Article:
AllImSaying is That I Loved Girl in Translation
By allimsaying on May 25, 2011
To be honest, after I signed up to review "Girl in Translation by Jean Kwok, I kind of kicked myself because the plot sounded so far outside of what I've been reading lately. I've spent the last six months absorbed in nearly anything that involves werewolves, vampires, zombies and female heroines. Basically, I've been reading fluff. Girl in Translation sounded as far from fluff as you can get.
To summarize, Kimberly and her mother immigrate to the United States from Hong Kong. Kimberly is eleven years old at the time, and her mother has been trying to keep the family afloat by teaching music at a public school. Her mother feels opportunities are limited for Kimberly, who is a star student, and so they relocate to Brooklyn. Kimberly's aunt moved there with her American husband many years before, and helps him run a factory in Chinatown. She assures her newly-arrived family that she will take care of them. Unfortunately, she has a bitter heart and she rules over the factory and over Kimberly and her mother's lives with an iron fist.
Kimberly enrolls in public school, but struggles to make friends and get past the language barrier. Her mother works as hard as she can, but gets paid a pittance for illegal piece work at the factory. They live in a roach-infested apartment in a condemned building.
Sounds cheery, doesn't it? For the first few chapters, I was really worried that Girl in Translation was going to be the Asian version of Angela's Ashes, a book I frankly hated because nothing good ever happened in it. I was silently sending prayers to the patron saint of books (whomever that may be) that the whole book wouldn't be full of tragedy and unhappiness.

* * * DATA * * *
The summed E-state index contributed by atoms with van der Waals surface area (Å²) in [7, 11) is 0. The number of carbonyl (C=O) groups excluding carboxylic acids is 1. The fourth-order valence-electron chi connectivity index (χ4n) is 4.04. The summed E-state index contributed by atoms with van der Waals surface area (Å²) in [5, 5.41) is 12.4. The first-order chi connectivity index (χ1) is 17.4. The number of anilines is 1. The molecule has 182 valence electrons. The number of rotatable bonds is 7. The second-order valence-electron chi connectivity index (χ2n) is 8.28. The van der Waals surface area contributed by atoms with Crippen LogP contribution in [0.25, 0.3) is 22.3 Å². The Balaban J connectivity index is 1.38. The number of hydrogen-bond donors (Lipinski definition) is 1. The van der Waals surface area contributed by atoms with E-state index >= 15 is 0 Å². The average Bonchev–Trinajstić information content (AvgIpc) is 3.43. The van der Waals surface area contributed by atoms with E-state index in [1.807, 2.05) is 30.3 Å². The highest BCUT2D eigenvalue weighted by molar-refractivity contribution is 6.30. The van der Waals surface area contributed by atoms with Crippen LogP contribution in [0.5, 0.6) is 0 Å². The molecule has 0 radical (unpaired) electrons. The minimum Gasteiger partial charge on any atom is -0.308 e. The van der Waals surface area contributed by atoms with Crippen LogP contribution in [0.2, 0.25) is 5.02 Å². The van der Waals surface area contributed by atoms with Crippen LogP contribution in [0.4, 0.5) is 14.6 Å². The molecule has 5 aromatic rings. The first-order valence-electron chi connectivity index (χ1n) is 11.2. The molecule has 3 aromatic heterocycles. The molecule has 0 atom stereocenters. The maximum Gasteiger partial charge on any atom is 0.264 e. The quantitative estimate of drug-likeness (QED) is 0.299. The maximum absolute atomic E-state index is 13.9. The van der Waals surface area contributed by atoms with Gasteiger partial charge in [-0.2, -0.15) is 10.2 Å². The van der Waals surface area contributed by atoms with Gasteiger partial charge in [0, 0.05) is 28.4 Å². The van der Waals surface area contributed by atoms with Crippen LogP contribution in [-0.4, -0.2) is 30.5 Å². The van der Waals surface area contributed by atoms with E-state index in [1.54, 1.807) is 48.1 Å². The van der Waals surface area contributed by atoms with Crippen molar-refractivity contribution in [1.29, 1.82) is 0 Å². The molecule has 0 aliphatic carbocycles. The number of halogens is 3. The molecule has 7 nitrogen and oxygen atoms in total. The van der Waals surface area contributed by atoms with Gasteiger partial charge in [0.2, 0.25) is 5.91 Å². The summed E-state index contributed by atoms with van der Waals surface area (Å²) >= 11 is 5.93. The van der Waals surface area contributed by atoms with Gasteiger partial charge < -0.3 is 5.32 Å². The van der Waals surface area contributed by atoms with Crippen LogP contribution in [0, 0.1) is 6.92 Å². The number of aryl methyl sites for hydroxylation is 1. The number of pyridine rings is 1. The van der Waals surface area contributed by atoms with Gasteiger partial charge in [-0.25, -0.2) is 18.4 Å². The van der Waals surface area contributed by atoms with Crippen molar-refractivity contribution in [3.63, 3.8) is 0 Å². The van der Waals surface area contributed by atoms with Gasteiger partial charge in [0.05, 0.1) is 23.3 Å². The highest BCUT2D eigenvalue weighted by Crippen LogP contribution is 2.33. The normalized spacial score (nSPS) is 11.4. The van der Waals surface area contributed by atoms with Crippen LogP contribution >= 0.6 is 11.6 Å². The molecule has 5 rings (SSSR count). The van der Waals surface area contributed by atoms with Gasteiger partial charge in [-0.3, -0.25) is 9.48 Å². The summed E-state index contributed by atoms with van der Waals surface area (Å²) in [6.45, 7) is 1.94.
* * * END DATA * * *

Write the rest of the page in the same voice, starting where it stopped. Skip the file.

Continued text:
Friends, I am pleased to report that wasn't the case. While life isn't easy for Kimberly and her mother, they still survive and find the bright spots in life. Perhaps because of their Buddhist faith, they practice a gentle form of acceptance for their circumstances. That doesn't mean they are passive; in fact, Kimberly becomes something of a fire-brand at school and in the factory. She does not, as a matter of fact, lose herself in translation.
I really loved this book. I cheered for Kimberly, booed her aunt, and was so sorry to leave the world Jean Kwok shared with us when I finished the book. It has made me more aware of the exploitation of immigrants in the United States, and I am going to be more fmindful of the products I buy as a result. I also hope to find some opportunities to volunteer with immigrant groups to help people feel like they are welcome in our country.
In all, I very highly recommend this book, even though it didn't have a single vampire, werewolf, pixie or zombie. That's great praise, folks.
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